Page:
If, as according to Žižek via Lacan, the irreducible definition of the Real is that which resists symbolization, and if the uncanny is a result of our encounter with the wound of the Real opening up in the Imaginary and Symbolic orders, perhaps the uncanny reflects the feeling of our inability to explain what we have just experienced. Our attempts to negotiate the experience, to explain away to ourselves in thought and language that which prompted the uncanny feeling are all met with failure. The Real is irresoluble, and so when we try to cope with what prompted the uncanny feeling, we can only find that nothing explains it. Nothing can knit it comfortably into our Imaginary and Symbolic orders, our known reality. It remains unabsorbed in our psyche, extrudes, sticks.

The Babadook
“I am the parent and you are the child, so take the pill.”

The film starts in kid-as-monster territory, from Amelia’s narrative perspective. The camera primarily follows her.

We know from the beginning that it’s her story, her shifting constellation of relationships: with Sam, with her sister, with her neighbor, with her dead husband. So, it should come as no surprise that the monster emerges not from Sam’s psyche, but from his mother’s.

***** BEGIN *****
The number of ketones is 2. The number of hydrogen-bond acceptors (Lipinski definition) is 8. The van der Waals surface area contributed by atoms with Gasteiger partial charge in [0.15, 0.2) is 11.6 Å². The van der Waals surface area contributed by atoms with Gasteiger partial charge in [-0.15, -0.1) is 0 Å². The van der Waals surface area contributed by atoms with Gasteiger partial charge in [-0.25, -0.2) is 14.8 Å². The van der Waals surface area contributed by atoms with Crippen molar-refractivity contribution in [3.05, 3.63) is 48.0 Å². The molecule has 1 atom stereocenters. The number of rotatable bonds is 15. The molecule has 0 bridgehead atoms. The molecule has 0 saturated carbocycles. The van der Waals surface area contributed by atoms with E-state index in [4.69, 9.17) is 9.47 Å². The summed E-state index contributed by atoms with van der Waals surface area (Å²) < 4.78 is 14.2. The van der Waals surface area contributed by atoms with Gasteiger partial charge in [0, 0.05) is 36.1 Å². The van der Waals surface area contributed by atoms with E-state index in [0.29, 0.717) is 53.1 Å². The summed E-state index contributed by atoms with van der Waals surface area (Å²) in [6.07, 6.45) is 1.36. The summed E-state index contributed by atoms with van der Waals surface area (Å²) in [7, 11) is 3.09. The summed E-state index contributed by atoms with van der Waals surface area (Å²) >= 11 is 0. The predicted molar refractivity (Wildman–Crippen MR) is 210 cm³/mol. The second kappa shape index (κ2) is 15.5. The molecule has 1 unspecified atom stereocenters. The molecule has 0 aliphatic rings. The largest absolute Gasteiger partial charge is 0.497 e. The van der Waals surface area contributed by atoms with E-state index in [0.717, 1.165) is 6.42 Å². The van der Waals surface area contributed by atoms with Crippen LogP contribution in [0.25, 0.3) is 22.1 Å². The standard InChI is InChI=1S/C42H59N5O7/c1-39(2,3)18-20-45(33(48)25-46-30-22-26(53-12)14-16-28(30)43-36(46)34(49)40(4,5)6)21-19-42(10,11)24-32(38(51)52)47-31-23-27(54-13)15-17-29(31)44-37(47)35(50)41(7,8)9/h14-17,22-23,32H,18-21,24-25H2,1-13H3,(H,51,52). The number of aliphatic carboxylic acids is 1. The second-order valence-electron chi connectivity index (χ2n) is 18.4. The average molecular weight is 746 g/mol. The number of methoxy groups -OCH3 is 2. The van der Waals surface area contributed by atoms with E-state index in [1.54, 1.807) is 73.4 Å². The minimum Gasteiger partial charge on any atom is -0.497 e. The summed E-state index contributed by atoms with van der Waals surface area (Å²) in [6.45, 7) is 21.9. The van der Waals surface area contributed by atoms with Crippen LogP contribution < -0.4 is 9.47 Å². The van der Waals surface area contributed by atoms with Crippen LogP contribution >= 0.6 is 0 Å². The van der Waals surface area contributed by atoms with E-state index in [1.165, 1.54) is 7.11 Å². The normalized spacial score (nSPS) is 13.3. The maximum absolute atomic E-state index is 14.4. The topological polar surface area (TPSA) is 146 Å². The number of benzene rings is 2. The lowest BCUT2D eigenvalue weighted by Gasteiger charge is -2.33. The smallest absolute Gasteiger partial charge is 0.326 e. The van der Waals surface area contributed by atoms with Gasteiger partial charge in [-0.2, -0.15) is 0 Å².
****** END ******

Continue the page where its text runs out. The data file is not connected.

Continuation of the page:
The film’s eponymous, standard-return-of-repressed monster, is a condensation of nightmare associations that someone in her subjective position might have formed– conventions absorbed from films of the horror genre we might assume belong to her generation and social class. These include elongated, blade-talons ala Freddy Kruger and a tall tophat like that of Dr. Caligari and so many evil heads to follow. We are visually reminded of other horror movie conventions by the shots and clips popping up repeatedly on the television in the family house.

Amelia’s narration becomes exponentially unreliable, and the audience becomes increasingly detached from her perspective. The film then movies-on deep into mother-as-psychological-monster territory.  While the film never fully mirrors Sam’s subjective position, it comes closest when he employs his own probable heroic associations to contain his mother: Home Alone and Jonathan Swift. Yet, I don’t think the film ever strays too far from Amelia’s narration. Indeed, if the film’s diegesis is tied to her narrative position, then the film’s varying narrative reliability is correlative of the character’s psychological state. This variation is presented so overtly in the movie that the reliability of the entire narration is called into question.

My inability to identify too closely with Amelia, tied to narrative unreliability, puts me at bay as a spectator on the story world and holds me there, prevents me from suturing myself to her perspective, and keeps me from going away from The Babadook with any feeling of the uncanny.  The suspension of disbelief I have negotiated with the movie is strong enough to allow me entertainment, but not the uncanny.

The Babadook on IMDb

NEXT: It Follows.